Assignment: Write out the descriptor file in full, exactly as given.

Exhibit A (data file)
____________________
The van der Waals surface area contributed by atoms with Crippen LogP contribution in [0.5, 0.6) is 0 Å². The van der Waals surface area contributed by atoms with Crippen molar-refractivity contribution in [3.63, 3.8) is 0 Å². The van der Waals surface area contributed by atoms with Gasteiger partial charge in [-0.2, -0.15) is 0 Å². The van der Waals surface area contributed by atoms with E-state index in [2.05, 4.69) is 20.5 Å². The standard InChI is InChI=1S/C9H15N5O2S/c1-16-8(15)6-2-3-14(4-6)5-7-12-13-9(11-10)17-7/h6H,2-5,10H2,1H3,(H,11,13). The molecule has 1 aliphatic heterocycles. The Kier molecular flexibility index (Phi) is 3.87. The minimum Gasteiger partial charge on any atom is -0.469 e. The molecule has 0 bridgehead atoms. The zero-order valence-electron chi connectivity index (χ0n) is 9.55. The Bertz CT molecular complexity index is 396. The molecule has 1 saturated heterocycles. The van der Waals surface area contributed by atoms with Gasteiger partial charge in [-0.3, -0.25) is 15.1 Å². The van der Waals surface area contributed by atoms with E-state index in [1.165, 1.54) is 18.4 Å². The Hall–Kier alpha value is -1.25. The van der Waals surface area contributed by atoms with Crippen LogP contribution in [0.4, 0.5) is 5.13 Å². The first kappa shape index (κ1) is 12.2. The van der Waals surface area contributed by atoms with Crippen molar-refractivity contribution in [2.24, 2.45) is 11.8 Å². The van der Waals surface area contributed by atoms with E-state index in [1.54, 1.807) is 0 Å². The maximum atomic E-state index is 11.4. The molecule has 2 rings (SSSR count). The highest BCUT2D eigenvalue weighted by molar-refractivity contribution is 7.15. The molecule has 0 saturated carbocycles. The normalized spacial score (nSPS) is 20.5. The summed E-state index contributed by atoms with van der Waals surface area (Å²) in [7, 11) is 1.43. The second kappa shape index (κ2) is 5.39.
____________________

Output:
The van der Waals surface area contributed by atoms with Crippen LogP contribution in [0.5, 0.6) is 0 Å². The van der Waals surface area contributed by atoms with Crippen molar-refractivity contribution in [3.63, 3.8) is 0 Å². The van der Waals surface area contributed by atoms with Gasteiger partial charge in [-0.2, -0.15) is 0 Å². The van der Waals surface area contributed by atoms with E-state index in [2.05, 4.69) is 20.5 Å². The standard InChI is InChI=1S/C9H15N5O2S/c1-16-8(15)6-2-3-14(4-6)5-7-12-13-9(11-10)17-7/h6H,2-5,10H2,1H3,(H,11,13). The molecule has 1 aliphatic heterocycles. The Kier molecular flexibility index (Phi) is 3.87. The minimum Gasteiger partial charge on any atom is -0.469 e. The molecule has 0 bridgehead atoms. The zero-order valence-electron chi connectivity index (χ0n) is 9.55. The Bertz CT molecular complexity index is 396. The molecule has 1 saturated heterocycles. The van der Waals surface area contributed by atoms with Gasteiger partial charge in [-0.3, -0.25) is 15.1 Å². The van der Waals surface area contributed by atoms with E-state index in [1.165, 1.54) is 18.4 Å². The Hall–Kier alpha value is -1.25. The van der Waals surface area contributed by atoms with Crippen LogP contribution in [0.4, 0.5) is 5.13 Å². The first kappa shape index (κ1) is 12.2. The van der Waals surface area contributed by atoms with Crippen molar-refractivity contribution in [2.24, 2.45) is 11.8 Å². The van der Waals surface area contributed by atoms with E-state index in [1.54, 1.807) is 0 Å². The maximum atomic E-state index is 11.4. The molecule has 2 rings (SSSR count). The highest BCUT2D eigenvalue weighted by molar-refractivity contribution is 7.15. The molecule has 0 saturated carbocycles. The normalized spacial score (nSPS) is 20.5. The summed E-state index contributed by atoms with van der Waals surface area (Å²) in [7, 11) is 1.43. The second kappa shape index (κ2) is 5.39.